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Monday December 4, 2017

The candidate of Somaliland’s ruling party, Musa Bihi Abdi, was finally declared the new president of this semi-autonomous region of northwestern Somalia late last month, after eight days of counting, recounting and closed-door negotiations between him, his main rival and the National Electoral Commission.

Now Bihi faces the task of dealing with Somaliland’s many challenges, most of all turning a nascent democracy and East African success story into a fully functioning and independent state recognized by the world.

The election was declared peaceful and free by both local and international observers, who despite concerns claimed to have “observed a poll that in the main seems to have preserved the integrity of the electoral process.”

But less than 24 hours after the closure of the polls on Nov. 13, Bihi’s main rival in the race, Abdirahman Mohamed Abdullahi, the candidate from the opposition Waddani party, complained of irregularities, sparking protests that resulted in several deaths and injuries. Fearing that the situation could escalate further, the electoral commission agreed to a partial recount. Days later, the commission announced Bihi’s victory with 55 percent of the vote. Irro, as Abdullahi is known in Somaliland, won 40 percent. Faisal Ali Waraabe of the For Justice and Development party finished a distant third with about 4 percent of the vote.

Somaliland had once again pulled back from the brink of a possible crisis. “One of the successes of Somaliland has been its relationship between modernity and tradition, and the way it uses traditional means to resolve political issues,” says Mohamed Farah, director of the Academy for Peace and Development, a research institute in Somaliland’s capital, Hargeisa. According to Farah, Somaliland’s political system, which incorporates both traditional clan elements and modern political structures, has been key to its ability to manage crises over its 26 years of self-declared but still internationally unrecognized independence.

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Despite a history of delays and complications—November’s election was first scheduled for 2015, but was postponed because of lack of funding, political disagreements and complications caused by drought—Somaliland can boast a relatively long list of polls going back to 2001’s constitutional referendum. In stark contrast to Somalia, which it broke away from, Somaliland is considered one of the most stable and functioning democracies in East Africa.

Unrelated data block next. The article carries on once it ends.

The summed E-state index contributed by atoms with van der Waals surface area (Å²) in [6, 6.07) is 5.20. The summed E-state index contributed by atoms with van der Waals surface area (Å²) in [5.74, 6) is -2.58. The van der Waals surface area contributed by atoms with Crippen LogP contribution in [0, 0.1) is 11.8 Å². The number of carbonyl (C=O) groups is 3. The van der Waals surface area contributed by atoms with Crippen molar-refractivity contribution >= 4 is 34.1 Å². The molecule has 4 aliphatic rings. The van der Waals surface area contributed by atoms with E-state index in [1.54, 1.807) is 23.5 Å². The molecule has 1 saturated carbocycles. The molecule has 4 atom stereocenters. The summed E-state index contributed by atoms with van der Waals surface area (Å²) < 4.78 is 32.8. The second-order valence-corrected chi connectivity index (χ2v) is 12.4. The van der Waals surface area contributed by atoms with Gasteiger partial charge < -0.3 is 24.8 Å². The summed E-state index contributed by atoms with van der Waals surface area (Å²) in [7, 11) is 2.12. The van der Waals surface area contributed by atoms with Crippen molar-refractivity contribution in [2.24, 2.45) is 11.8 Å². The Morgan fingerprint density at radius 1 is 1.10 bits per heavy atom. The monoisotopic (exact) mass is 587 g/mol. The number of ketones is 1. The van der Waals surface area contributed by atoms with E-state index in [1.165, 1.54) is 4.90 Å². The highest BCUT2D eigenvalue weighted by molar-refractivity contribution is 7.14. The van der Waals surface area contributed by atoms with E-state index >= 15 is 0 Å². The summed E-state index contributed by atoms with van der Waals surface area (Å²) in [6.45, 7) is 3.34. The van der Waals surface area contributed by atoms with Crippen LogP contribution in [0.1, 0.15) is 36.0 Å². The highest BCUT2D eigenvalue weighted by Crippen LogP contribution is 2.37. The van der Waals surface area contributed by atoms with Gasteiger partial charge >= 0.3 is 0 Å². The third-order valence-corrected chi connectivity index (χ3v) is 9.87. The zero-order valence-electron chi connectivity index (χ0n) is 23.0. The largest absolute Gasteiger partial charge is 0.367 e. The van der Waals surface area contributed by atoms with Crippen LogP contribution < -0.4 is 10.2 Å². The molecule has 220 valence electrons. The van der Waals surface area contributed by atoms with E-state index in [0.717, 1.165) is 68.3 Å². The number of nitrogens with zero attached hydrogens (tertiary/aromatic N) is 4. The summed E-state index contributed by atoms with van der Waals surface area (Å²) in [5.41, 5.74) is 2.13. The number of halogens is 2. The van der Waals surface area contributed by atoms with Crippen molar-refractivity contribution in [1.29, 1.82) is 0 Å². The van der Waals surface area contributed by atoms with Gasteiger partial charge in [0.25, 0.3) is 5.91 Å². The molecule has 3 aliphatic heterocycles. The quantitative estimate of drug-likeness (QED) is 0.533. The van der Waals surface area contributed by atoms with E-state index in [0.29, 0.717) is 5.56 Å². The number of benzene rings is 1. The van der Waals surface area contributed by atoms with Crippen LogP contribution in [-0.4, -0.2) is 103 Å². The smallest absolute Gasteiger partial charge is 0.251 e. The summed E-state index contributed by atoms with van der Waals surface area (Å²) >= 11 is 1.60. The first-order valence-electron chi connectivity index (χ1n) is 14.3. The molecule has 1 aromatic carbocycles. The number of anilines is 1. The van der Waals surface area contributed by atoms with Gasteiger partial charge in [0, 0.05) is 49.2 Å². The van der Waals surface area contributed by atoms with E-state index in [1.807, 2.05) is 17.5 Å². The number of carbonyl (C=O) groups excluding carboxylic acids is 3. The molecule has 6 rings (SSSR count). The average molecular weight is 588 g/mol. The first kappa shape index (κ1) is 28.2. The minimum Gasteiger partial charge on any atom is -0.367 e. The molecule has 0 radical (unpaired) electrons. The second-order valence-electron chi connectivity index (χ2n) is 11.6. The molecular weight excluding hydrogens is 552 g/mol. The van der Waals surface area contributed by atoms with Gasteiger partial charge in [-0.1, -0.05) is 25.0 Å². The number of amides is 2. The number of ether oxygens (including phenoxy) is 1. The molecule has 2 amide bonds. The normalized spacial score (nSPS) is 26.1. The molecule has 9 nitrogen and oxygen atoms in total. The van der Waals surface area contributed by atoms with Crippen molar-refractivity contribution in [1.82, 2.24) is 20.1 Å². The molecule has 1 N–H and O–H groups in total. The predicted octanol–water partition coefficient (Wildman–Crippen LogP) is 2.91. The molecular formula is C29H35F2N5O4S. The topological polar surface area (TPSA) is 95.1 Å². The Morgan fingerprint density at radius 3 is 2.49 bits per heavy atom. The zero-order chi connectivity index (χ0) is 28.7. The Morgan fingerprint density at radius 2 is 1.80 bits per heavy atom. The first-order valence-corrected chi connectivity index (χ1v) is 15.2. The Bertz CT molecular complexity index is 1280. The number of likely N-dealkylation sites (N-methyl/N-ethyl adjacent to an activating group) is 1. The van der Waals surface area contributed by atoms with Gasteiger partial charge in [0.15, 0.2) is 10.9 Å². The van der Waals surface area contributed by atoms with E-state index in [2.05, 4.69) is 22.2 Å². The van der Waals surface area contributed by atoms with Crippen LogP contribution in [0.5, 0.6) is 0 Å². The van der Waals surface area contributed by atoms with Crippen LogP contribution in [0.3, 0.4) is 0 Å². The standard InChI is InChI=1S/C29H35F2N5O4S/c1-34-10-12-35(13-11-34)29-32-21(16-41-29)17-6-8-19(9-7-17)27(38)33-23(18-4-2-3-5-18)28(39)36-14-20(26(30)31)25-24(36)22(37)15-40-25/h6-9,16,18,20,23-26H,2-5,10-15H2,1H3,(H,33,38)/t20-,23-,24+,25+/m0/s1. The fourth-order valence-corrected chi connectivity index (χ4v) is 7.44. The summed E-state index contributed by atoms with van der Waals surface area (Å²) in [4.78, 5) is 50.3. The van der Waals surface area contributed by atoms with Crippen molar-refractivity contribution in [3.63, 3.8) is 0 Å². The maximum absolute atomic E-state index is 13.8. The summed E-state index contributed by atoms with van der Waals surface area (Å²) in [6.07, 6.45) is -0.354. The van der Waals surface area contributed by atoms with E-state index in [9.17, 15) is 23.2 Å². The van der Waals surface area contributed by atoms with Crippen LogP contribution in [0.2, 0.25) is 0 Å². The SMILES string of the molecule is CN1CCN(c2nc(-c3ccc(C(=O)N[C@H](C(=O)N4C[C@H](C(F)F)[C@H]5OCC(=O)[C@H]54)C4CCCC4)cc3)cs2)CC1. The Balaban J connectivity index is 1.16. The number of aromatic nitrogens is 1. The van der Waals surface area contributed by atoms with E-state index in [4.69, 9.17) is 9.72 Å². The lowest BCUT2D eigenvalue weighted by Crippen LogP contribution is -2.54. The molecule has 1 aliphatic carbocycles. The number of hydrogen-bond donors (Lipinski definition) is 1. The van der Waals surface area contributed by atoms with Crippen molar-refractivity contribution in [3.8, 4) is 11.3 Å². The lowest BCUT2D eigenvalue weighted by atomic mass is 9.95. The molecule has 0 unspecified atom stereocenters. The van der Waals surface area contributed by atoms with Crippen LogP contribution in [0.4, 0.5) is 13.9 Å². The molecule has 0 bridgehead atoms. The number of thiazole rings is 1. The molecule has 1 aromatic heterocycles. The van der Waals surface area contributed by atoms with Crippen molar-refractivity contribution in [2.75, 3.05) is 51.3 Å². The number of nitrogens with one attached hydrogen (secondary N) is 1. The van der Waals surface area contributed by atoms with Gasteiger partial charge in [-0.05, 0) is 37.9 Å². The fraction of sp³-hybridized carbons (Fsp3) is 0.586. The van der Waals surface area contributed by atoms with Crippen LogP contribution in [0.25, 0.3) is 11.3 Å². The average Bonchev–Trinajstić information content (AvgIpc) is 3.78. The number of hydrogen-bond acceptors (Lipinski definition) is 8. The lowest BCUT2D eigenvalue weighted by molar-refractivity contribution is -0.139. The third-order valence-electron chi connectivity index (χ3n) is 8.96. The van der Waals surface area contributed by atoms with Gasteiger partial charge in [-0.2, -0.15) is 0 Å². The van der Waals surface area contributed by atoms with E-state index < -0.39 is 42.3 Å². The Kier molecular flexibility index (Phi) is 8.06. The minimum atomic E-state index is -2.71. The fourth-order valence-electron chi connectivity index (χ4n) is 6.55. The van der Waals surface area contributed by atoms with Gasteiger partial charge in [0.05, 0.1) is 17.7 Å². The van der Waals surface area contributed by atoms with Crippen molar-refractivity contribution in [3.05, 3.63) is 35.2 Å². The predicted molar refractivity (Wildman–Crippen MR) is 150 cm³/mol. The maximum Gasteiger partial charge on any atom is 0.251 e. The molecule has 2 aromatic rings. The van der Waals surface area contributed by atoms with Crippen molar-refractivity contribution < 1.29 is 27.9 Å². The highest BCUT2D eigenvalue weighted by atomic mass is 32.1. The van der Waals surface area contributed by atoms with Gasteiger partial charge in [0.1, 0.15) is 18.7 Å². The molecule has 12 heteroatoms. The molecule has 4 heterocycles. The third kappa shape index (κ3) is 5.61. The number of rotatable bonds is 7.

A former British protectorate, Somaliland existed as a sovereign entity for five years before choosing to join what was then Italian Somalia in 1960. But after years of brutal civil war and the collapse of Somalia’s central government, the territory once again asserted its independence in 1991. Since then, it has existed as a de facto state, with its own governance institutions, a constitution and a vibrant civil society.

The presidential election was important not only for its results, but for what the process signified. Another peaceful and democratic transition of power was a sign of Somaliland’s political stability and maturity, which many Somalilanders hope will bolster their case for international recognition.

But while those achievements are impressive, especially when compared to the state of all its neighbors, Somaliland is not without its challenges.

“Everyone focuses on Somaliland being democratic,” says Guleid Ahmed Jama, chairperson of Somaliland’s Human Rights Center, a local watchdog. “But issues like the state’s human rights abuses are overlooked.”

Journalists, opposition leaders and government critics are regularly imprisoned and harassed. The police force remains a highly militarized institution, which is not subject to civilian courts and operates largely with impunity. Women’s political participation is limited, and the law—especially related to citizenship rights and gender-based violence—betrays deeply ingrained gender inequalities.